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Animals Asia helps close more than 100 Chinese dog meat restaurants

14 June 2017

With illegality found throughout the dog meat supply chain, the animal welfare NGO has been alerting the authorities to lawbreakers with stunning results.

When an Animals Asia investigation in 2015 revealed the scale of illegality in the dog meat trade, the charity knew it had a new resource to use in efforts to end the consumption of dogs and cats.

The investigation revealed many dogs are poisoned when stolen from homes or snatched from the streets and have no proof of origin or vaccination histories as required by law.

Since then, the Hong Kong-based charity has reported 1,039 dog meat restaurants in 52 cities across China which they suspected of illegality. More than 150 government departments responded with 72% of cases being accepted.

As a result 126 restaurants have been ordered to close or stop selling dog meat due to illegality in their business dealings.

All reporting since 2017 has been carried out by Ya Dong Consulting, an enterprise wholly owned and advised by Animals Asia.

Animals Asia’s Cat and Dog Welfare Director Irene Feng said:

“We had long suspected the illegality in the dog meat industry and our investigation not only proved that but gave us the tools to tackle the industry too.

“China has laws on food safety and by pointing out infringements and ensuring the authorities uphold those laws, we have enabled local government to shut down restaurants and potentially thousands of animal lives have been saved.

“We’ve also been passing this on to local groups and sharing with them the information they need to gather to shut down a dog meat seller. It is time-consuming to gather the evidence, file the reports and then do all the follow up, but the results speak for themselves – so much cruelty has been ended because of this – and by sharing the information we can do even more.”

Government replies to dog meat restaurant reports

While the new tactic has met some opposition – with some departments unwilling to take up cases, particularly in regions where dog meat eating is more common – it is clear the illegality in the industry leaves it open to attack through legal channels.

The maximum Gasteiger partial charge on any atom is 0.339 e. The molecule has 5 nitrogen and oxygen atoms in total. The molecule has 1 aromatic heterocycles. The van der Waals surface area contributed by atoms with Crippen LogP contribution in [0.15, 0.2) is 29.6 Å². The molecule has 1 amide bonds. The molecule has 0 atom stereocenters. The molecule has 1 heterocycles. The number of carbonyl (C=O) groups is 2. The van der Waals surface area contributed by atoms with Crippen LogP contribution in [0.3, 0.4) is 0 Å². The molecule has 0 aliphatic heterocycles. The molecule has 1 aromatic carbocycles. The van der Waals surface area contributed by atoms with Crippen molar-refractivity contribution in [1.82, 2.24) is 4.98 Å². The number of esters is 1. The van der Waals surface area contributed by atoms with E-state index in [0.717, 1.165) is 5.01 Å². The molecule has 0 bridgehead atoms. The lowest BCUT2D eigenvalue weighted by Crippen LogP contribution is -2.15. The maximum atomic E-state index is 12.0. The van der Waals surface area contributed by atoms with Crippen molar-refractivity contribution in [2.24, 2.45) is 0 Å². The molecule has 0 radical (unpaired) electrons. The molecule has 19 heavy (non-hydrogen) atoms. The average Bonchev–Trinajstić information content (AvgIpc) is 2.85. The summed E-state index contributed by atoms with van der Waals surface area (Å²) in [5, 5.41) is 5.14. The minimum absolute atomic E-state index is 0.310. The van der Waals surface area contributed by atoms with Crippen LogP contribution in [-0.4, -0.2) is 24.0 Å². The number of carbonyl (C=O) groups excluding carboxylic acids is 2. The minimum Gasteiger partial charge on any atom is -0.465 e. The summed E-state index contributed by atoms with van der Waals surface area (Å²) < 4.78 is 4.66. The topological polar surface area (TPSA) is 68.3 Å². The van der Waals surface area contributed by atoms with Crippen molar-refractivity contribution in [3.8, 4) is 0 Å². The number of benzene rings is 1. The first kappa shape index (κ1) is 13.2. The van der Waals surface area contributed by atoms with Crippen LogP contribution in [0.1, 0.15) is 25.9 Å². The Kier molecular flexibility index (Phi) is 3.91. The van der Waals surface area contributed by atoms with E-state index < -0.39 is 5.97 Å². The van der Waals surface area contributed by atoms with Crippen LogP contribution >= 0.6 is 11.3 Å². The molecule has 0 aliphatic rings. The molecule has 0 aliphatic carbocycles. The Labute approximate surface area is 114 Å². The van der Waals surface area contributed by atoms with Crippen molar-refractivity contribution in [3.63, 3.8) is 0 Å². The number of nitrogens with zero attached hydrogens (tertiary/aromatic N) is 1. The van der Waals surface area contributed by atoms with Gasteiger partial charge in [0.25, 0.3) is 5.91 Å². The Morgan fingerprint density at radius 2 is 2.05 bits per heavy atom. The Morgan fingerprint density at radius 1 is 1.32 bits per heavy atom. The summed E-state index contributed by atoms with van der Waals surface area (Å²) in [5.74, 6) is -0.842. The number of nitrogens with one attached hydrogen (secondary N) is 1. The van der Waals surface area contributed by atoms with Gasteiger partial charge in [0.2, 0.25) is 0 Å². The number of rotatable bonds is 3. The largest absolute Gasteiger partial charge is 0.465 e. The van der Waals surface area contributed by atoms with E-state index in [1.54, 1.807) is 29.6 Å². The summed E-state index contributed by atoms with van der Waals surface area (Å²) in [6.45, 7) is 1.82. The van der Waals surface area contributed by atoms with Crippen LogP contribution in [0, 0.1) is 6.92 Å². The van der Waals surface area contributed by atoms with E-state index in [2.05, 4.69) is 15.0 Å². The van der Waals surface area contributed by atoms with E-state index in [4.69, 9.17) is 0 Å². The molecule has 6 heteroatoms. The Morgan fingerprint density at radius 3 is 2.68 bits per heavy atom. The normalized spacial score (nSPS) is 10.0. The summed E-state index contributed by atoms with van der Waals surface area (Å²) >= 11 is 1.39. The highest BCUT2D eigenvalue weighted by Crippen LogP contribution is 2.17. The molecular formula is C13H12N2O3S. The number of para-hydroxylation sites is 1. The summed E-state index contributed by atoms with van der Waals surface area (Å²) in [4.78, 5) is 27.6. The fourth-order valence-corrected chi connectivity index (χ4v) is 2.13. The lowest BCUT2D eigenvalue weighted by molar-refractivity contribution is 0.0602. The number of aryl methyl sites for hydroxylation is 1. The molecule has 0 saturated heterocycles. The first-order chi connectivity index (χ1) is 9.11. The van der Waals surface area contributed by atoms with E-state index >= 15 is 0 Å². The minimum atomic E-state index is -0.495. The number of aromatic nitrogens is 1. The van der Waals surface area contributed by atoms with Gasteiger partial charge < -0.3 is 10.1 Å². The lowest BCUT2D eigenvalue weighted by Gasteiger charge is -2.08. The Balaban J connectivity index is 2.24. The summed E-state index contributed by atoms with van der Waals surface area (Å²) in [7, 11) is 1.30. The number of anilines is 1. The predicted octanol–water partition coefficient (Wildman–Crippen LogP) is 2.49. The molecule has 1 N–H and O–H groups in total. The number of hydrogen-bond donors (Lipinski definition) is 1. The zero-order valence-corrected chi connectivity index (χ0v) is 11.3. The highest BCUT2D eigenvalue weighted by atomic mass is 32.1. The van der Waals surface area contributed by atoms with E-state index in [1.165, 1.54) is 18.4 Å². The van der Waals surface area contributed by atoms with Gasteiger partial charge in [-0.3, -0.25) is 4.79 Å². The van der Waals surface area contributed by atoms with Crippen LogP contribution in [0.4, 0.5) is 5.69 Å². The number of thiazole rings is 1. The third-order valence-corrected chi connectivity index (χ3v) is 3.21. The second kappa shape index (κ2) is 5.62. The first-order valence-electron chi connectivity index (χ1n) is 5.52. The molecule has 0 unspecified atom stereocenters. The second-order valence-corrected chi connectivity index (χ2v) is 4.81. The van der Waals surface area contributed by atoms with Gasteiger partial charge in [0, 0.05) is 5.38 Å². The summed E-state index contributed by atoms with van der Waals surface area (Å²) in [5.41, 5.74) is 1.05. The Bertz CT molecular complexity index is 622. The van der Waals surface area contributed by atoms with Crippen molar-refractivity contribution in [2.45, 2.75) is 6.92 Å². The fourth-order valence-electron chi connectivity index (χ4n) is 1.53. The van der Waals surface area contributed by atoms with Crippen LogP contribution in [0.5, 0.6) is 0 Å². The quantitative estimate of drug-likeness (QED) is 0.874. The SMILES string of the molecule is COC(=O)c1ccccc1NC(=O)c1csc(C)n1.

While 10 million dogs are believed to be slaughtered for meat in China annually, an Animals Asia investigation found no evidence of any large-scale dog breeding facilities, adding weight to the wide-held belief that most are obtained illegally.

Animals Asia’s investigation found that every stage of the industry supply chain features illegality in order to boost profits – suggesting that if laws were upheld, the industry would be unable to continue at its current scale.

Animals Asia Founder and CEO, Jill Robinson MBE said:

“This is real progress. For so long most authorities have been turning a blind eye to the illegal transports, the lack of paperwork and the health risks of poisoned meat. But now we must congratulate them for taking these cases seriously, following through and upholding China’s laws.

“The dog and cat meat industries are causing so much pain and suffering in China with cruelty being meted out to innocent animals, families grieving stolen loved ones and unsuspecting consumers being poisoned or contracting rabies. But if the country’s own laws are upheld then the industry will simply not be financially viable on the present scale.” 

In addition to health concerns, widespread dog thefts with little police action have resulted in vigilante violence, which has seen both dog thieves and owners killed in brutal confrontations across the country.

In June, Animals Asia launched an open letter pledging support to China’s animal advocates and asking the government to look again at the cruel and illegal way the dog and cat meat industries operate. Add your name to the letter today to help end the dog and cat meat trade in China.


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